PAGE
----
How We Keep the Startup Culture Inside a Bigger Company

0f236d6Last year our startup WeHostels was acquired by StudentUniverse, the leading online travel agency for students and youth. The complementarity between the two companies made the deal a no-brainer: we were mobile-first, they were web-first; we focused on accommodations, they focused mainly on flights; we were in the startup-innovation stage, they were in the scaling-growth stage.

Acquisitions of startups have been a great source of innovation for big companies in the technology world, as suggested by Clayton Christensen in his book The Innovator’s Solution. Great examples include Priceline’s acquisition of, which became their main source of growth, and Google’s acquisition of Android, AdSense and YouTube. However, acquisitions sometimes can go horribly wrong, especially when the entrepreneurial culture is lost post-acquisition. Knowing that, we have made a conscious effort since closing the deal to maintain our unique startup culture inside the bigger organization, while adapting and learning the best practices of a more mature company in its growth phase. Here are steps we’ve taken to maintain our startup culture:

1. We stayed at a co-working office space, surrounded by other startups

We believe that an entrepreneurial ecosystem is one of the key elements that fuel innovation in startups. That’s why we decided to stay in New York at WeWork, a co-working space for startups and creative entrepreneurs instead of moving our team to the main Headquarters in Boston. This way we remain surrounded by other startups also creating innovative technologies, thus allowing “cross-pollination” and creative serendipity to work its magic.

2. We continue running lean, agile development

One thing that we learned in our time as a startup is the importance of agile development and constant iteration. As many entrepreneurs these days are familiar with, our bible is the “The Lean Startup” by Eric Ries. We try to keep this way of working on our current projects by building MVPs, validating assumptions, failing fast and be constantly learning.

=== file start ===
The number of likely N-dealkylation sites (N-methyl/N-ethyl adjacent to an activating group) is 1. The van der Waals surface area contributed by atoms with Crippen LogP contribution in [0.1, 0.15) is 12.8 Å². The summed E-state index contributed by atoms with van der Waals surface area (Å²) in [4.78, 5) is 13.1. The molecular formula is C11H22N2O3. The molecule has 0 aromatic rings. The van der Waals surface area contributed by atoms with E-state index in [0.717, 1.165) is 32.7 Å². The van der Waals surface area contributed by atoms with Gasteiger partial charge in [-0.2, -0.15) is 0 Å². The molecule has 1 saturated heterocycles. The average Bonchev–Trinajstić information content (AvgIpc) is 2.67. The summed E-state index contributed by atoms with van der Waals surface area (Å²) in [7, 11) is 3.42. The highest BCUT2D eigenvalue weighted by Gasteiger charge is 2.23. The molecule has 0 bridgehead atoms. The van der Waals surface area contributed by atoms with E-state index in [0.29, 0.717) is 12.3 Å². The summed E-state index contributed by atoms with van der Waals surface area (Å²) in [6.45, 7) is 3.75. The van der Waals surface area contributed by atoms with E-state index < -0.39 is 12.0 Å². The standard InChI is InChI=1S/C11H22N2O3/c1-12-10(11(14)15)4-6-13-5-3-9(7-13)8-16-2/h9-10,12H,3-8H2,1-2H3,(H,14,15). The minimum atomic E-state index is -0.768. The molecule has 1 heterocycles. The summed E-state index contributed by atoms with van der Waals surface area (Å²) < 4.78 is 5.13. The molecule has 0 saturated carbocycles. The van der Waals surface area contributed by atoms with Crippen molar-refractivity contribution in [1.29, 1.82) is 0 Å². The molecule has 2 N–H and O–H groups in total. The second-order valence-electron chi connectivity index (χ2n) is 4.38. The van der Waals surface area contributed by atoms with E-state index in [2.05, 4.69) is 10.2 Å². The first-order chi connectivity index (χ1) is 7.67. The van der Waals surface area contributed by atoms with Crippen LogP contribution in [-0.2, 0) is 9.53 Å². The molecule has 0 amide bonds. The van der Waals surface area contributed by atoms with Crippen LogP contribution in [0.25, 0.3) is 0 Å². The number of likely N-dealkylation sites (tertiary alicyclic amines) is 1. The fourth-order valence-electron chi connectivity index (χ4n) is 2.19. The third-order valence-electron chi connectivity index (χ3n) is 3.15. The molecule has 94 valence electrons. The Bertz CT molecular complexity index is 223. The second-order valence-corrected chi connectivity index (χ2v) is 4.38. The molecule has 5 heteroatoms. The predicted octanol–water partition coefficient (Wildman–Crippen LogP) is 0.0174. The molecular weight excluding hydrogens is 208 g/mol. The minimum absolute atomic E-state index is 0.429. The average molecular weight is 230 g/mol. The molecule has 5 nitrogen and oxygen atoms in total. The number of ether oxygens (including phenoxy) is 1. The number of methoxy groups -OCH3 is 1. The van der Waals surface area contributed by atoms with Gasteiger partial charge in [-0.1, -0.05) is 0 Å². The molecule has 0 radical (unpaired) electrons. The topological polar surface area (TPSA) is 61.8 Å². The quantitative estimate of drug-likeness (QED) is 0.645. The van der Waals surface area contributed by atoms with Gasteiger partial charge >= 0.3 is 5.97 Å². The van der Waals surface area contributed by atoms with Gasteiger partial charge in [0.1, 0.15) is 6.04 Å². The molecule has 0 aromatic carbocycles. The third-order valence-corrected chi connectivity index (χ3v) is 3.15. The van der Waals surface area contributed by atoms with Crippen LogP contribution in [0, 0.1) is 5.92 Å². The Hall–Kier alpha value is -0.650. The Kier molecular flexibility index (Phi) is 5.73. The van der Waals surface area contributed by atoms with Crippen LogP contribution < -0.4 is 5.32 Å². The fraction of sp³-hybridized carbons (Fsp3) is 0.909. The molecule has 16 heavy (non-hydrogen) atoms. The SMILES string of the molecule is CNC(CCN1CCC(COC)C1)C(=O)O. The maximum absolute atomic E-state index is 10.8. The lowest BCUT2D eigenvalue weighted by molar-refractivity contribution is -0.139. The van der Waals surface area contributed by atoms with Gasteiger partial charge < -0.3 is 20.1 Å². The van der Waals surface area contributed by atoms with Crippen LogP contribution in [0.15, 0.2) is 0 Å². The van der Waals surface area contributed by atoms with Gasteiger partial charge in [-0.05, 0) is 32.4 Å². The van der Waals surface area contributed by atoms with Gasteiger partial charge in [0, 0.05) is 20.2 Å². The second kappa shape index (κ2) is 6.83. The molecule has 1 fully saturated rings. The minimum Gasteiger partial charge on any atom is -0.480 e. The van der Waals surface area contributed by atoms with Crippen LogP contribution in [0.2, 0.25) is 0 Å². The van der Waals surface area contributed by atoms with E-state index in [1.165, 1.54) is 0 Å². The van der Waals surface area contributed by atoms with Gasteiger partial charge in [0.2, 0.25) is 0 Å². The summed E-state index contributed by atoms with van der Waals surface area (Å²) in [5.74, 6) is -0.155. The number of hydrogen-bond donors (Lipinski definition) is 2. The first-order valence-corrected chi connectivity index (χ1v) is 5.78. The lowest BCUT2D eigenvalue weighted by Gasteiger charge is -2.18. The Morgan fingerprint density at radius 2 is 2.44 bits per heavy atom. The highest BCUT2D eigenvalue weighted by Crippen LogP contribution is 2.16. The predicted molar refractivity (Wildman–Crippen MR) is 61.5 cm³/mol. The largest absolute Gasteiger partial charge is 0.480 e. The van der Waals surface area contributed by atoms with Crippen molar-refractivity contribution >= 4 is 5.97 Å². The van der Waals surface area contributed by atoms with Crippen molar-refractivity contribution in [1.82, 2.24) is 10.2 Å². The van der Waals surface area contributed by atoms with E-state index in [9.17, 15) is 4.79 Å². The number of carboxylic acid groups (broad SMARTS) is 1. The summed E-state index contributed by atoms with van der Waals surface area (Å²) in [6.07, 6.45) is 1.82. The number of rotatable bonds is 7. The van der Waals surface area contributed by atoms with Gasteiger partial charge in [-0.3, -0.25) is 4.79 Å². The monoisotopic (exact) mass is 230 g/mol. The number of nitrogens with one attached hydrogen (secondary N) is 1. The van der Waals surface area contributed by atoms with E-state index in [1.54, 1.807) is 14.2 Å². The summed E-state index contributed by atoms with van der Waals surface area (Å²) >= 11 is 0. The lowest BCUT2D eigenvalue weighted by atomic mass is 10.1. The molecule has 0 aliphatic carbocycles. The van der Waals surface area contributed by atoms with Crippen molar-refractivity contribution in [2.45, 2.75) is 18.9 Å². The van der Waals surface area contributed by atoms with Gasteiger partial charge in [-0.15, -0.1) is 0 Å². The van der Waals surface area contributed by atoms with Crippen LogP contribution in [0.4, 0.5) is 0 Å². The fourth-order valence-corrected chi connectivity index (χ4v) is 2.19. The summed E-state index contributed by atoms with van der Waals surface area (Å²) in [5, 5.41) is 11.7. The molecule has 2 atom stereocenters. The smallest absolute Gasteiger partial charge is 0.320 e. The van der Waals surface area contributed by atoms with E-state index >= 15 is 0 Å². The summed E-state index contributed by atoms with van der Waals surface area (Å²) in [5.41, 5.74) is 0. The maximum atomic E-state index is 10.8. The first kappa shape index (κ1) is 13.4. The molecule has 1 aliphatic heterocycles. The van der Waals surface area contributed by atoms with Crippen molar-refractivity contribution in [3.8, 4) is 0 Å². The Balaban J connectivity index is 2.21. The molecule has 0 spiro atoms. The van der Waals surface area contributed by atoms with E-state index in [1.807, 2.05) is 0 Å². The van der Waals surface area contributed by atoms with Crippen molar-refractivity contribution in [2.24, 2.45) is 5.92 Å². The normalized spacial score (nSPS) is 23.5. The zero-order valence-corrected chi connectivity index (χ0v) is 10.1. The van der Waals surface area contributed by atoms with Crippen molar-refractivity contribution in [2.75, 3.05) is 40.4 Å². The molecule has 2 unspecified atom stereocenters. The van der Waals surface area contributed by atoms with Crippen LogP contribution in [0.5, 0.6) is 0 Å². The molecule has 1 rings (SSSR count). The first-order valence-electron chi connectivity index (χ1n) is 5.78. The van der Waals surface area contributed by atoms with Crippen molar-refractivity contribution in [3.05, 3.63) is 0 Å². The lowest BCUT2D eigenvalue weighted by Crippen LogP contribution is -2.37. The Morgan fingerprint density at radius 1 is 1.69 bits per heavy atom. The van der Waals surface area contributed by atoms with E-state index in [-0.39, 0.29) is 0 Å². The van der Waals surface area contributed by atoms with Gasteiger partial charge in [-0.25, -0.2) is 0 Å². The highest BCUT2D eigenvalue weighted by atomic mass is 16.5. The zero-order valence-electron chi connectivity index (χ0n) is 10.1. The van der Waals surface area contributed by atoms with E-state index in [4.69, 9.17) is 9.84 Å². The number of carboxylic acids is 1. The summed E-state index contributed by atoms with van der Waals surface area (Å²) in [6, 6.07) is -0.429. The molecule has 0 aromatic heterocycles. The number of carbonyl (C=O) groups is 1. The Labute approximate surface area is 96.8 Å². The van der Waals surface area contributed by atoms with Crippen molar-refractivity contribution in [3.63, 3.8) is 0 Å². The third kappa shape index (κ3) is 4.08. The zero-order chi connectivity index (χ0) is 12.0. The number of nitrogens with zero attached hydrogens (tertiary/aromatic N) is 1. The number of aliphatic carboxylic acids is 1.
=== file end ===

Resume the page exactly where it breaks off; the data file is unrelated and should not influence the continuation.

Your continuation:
3. We balance work and play with a casual, informal environment

We continue being very informal and playful on our office space. At the office we play ping-pong, chess or guitar hero, and every so often we grab beers after work. These past weeks we’ve been watching the World Cup games on a side screen, often sparking more than the occasional soccer debate. Keeping this relaxed environment allows us to be creative and brings the best in us.

4. We keep our curiosity for new technologies and tools

Entrepreneurs are generally early adopters of new technologies and that is what helps us be ahead of the curve on technological developments that drive innovation. We value our curiosity for new technologies and tools and push these novelties to the organization. Through HackerNews, ProductHunt, and Panda we discover cool new products and tools that can enhance our products and way of building things.

5. We keep the “Hackers” mentality

Although we now have to be more careful because there is more at stake (millions of users using our services, and big name companies as partners), we try to maintain a good quota of “hackers mentality.” For us, this means finding creative ways to solve technical problems, figuring out shortcuts, thinking outside of the box and building stuff rather than staying paralyzed by analysis.

With these points in mind and the great support that we have from the leadership of the group we feel confident that we will able to keep our entrepreneurial culture and contribute with innovation to the company (btw, we are hiring!). I hope by sharing this experience that it can be useful to others trying to keep a startup culture on large organizations.

How do you find ways to create an entrepreneurial culture at your company?

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